The pathogenesis, risk factors, diagnostic criteria and individualized management of patients experiencing immunotherapy-related imAEs outside of controlled clinical trials, however, remains unclear. A diagnosis of an imAE, published in Melanoma Research in 2016, represents a diagnosis of exclusion and depends on the active elimination of alternative diagnosis.

For more information

Vyriad. Trial of Measles Virotherapy in Combination With Atezolizumab in Patients With Metastatic Non-Small Cell Lung Cancer.

Kottschade L, et al. A multidisciplinary approach to toxicity management of modern immune checkpoint inhibitors in cancer therapy. Melanoma Research. 2016;26:469.

This article was originally published in Mayo Clinic’s Clinical Updates for Medical Professionals newsletter.

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Mon, Jul 2 6:00am · A revolution in pancreatic cancer treatment

Mark Truty, M.D., during his first year of college, with his father, Kazimierz, shortly before he was diagnosed with pancreatic cancer.

Mark Truty, M.D., has dedicated his career to giving patients with pancreatic cancer more quality time with their loved ones. Much more time. The mission is personal for him. His own father, Kazimierz Truty, a Polish immigrant and mechanic at a meatpacking plant near Chicago, died 20 years ago from pancreatic cancer at age 58.

“My dad had typical symptoms of back pain, weight loss and diarrhea,” says Dr. Truty, a surgeon in Mayo Clinic’s Division of Hepatobiliary & Pancreatic Surgery. “His symptoms continued, and he developed jaundice and was admitted to a community hospital. A general surgeon who wasn’t experienced with pancreatic cancer operated on the tumor, which was wrapped around blood vessels, and cut through the tumor in trying to remove it. My dad was in the hospital for 89 days, had two more emergency operations and eventually went home, too ill for chemotherapy. He died in my arms after weeks of suffering.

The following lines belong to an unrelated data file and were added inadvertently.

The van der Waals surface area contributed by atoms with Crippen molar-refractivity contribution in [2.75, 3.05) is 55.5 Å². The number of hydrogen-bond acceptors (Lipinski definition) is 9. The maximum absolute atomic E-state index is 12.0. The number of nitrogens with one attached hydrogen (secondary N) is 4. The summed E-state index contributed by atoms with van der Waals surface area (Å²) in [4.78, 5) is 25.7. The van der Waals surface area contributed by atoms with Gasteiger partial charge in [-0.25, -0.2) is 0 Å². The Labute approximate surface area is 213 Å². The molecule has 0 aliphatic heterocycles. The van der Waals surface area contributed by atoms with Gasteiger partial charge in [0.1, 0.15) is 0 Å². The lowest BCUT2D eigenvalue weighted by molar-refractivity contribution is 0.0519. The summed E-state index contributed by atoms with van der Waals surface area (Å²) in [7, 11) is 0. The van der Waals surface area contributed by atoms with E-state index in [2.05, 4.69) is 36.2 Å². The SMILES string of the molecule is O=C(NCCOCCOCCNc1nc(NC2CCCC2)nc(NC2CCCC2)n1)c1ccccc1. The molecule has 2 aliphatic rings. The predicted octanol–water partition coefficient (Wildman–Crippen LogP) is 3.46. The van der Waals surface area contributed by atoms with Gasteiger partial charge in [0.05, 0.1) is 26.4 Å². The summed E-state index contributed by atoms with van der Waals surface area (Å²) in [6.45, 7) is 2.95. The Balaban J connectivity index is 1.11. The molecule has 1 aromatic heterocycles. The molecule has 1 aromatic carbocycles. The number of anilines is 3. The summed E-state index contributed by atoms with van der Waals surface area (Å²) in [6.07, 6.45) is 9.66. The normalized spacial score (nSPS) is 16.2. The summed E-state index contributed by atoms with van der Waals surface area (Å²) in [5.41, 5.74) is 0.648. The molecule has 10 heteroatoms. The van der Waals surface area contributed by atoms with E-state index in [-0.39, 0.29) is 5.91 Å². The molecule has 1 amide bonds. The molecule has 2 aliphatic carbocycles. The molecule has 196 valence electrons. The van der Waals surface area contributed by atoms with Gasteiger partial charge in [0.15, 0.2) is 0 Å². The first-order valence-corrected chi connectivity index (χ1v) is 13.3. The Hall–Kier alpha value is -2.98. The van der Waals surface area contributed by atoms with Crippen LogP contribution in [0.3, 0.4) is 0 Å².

“I was 19 years old, so it was a while ago, but scenarios exactly like this still happen across the country every day,” he says. “When I got into medicine, I knew we had to advance the science and treatment for this disease. Pancreatic cancer treatment hadn’t evolved in three decades. Doctors did the same thing — performed inadequate operations on those whom surgery was unlikely to benefit and avoided surgery in many patients who would potentially benefit from an operation — and expected different results. This approach has been a miserable failure. I applied the surgical skills I learned from my mentors at Mayo Clinic during my training and collaborated with colleagues in other disciplines to break away from that traditional dogma.

“Patients want to know there’s hope. They want another holiday with their loved ones. After they’re diagnosed, they ask me if they’ll live to see another Christmas. Now I get to tell many of them yes.”

Upending traditional treatment

How are Dr. Truty and his Mayo Clinic surgical colleagues so confident in their ability to help patients see another holiday? They’ve upended traditional treatment for pancreatic cancer by introducing a sequenced treatment strategy that’s being mimicked at other leading medical centers around the world.

The multidisciplinary approach includes boosting patients’ health to endure treatment, providing neoadjuvant chemotherapy and radiation, and performing aggressive operations.

The numbers don’t lie. Patients with stage III pancreatic cancer (traditionally inoperable) have had eye-popping improvement in their outcomes. And they show no signs of cancer recurrence in follow up.

Realizing surgery alone isn’t enough

The three-decades-old practice Dr. Truty describes involved a standard approach to surgery — operating on only very localized tumors that account for 15 percent of patients, followed by chemotherapy (proven to improve survival) if the patient could tolerate it. There was a glitch, however: many patients didn’t receive the recommended chemotherapy due  to challenges recovering from surgery or a belief that they didn’t need it.